I feel like I’m being quite lazy this spring, as it seem we haven’t spent much time on the plot this month. Of course, my decision to buy in many of my plants has meant our flat isn’t awash in tiny seedlings this year. Also, given the recent weather, I’m quite happy that there isn’t anything that urgently needs doing. It’s given me far more time to make plans and work on other parts of the plot. The most neglected section was probably the ornamental beds at the top of the plot and this year I’m determined to make something of them.
Last year we cleared the top area and moved the raspberry canes down into the fruit cage. These beds are right next to the access road that cuts through the allotment site and is quite close to the main gates. We get lots of passers-by, and lots of hellos as well, but in years past Simon noticed that these raspberry plants never produced fruit. We had a slight hunch that fruit theft wasn’t entirely down to birds, so we decided to move the more tempting fruit to the far end of our plot.
In the late autumn, we planted spring bulbs galore and have done so again last autumn. The daffodils from the first year have returned in abundance, as daffodils often do. The tulips last spring were a bit stunted, so this year I’ve mulched the beds with our lovely compost we produced. The trial beds of tulips are coming on well too, I do love having fresh cut flowers in the house when ever possible, especially in the early spring.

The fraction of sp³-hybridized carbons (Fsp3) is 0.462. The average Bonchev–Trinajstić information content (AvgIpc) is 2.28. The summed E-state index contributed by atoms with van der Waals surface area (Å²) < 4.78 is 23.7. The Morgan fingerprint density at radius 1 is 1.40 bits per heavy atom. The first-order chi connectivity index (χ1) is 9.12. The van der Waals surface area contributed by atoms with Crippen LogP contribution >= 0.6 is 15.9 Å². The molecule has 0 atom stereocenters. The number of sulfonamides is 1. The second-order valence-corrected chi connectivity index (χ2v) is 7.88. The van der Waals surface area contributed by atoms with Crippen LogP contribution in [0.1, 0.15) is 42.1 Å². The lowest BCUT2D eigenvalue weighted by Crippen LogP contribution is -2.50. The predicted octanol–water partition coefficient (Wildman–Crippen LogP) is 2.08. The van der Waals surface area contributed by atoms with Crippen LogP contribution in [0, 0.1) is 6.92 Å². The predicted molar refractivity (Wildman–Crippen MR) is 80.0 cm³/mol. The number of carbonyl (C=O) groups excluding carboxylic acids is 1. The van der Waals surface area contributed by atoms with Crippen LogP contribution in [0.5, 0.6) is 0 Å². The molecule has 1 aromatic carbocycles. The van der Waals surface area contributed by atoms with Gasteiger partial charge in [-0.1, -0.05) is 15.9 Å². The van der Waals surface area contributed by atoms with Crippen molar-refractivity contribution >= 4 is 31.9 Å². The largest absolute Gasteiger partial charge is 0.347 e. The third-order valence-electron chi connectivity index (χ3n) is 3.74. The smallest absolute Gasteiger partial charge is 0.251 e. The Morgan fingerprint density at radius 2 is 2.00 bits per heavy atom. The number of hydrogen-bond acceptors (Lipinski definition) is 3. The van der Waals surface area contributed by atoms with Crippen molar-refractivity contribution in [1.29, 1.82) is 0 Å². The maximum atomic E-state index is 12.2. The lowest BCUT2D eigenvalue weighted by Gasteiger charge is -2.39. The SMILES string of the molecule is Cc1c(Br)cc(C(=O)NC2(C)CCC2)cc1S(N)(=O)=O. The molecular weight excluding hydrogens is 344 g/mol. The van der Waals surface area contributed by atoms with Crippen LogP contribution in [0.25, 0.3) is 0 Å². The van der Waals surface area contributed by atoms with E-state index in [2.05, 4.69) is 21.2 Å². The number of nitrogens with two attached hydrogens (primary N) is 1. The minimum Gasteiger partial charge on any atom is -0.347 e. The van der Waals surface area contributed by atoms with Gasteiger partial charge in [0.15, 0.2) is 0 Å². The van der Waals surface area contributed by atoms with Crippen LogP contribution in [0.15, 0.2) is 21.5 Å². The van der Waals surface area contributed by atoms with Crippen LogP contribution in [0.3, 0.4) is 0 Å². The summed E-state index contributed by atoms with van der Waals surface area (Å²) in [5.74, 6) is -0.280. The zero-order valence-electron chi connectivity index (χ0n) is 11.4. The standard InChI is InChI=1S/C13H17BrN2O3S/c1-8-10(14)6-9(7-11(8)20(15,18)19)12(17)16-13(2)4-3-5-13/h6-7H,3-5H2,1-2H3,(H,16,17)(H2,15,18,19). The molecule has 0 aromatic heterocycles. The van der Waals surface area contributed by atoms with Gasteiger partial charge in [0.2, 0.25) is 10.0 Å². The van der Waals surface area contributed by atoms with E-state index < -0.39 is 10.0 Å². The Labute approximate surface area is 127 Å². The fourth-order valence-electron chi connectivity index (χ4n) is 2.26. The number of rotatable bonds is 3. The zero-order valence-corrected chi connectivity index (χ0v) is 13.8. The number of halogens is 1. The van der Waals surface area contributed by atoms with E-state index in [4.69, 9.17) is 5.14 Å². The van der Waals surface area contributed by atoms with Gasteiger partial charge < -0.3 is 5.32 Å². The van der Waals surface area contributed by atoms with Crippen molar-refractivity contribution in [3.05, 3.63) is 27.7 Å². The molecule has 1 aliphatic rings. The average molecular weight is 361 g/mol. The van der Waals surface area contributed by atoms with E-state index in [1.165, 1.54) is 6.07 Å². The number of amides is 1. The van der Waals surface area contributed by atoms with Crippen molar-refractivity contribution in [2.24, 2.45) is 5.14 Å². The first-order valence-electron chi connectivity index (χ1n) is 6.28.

Last year by the summer however, the beds had become a fairly weedy mess. Other than the sunflowers and sweet peas, the beds we’re really not looking like much. I had attempted to sow some wild flower seeds, but they never really took. So in the autumn, I cleared most things out in an attempt to start over and added a few perennials such as Japanese anemones and coreopsis. I’ll likely add more and include some annuals such as cosmos and corn flowers later in the early summer.
While I’m mainly after cut flowers, I can’t possibly use everything and the excess flowers will left to attract bees and other pollinators. We did have an enormous comfrey plant in one bed, which did an amazing job attracting bees. Sadly, it also did a stupendous job at protecting and feeding hundreds of slugs. So I’ve dug it out and will replace it with something else. As I’ve also ordered some summer bulbs of dahlias and species lilies, which will need to be planted soon, they likely take up that space happily.
I’m not really planting with any real design, which is a bit of a departure from what I do all the time in my job. With this little patch of ground I can plant what I like and where I like, no client imposing any limitations on me. I find it quite liberating to plant like that and I imagine some interesting combinations will come out of it. I’m hoping I’ll finally make something of it, even without a absolute “plan.”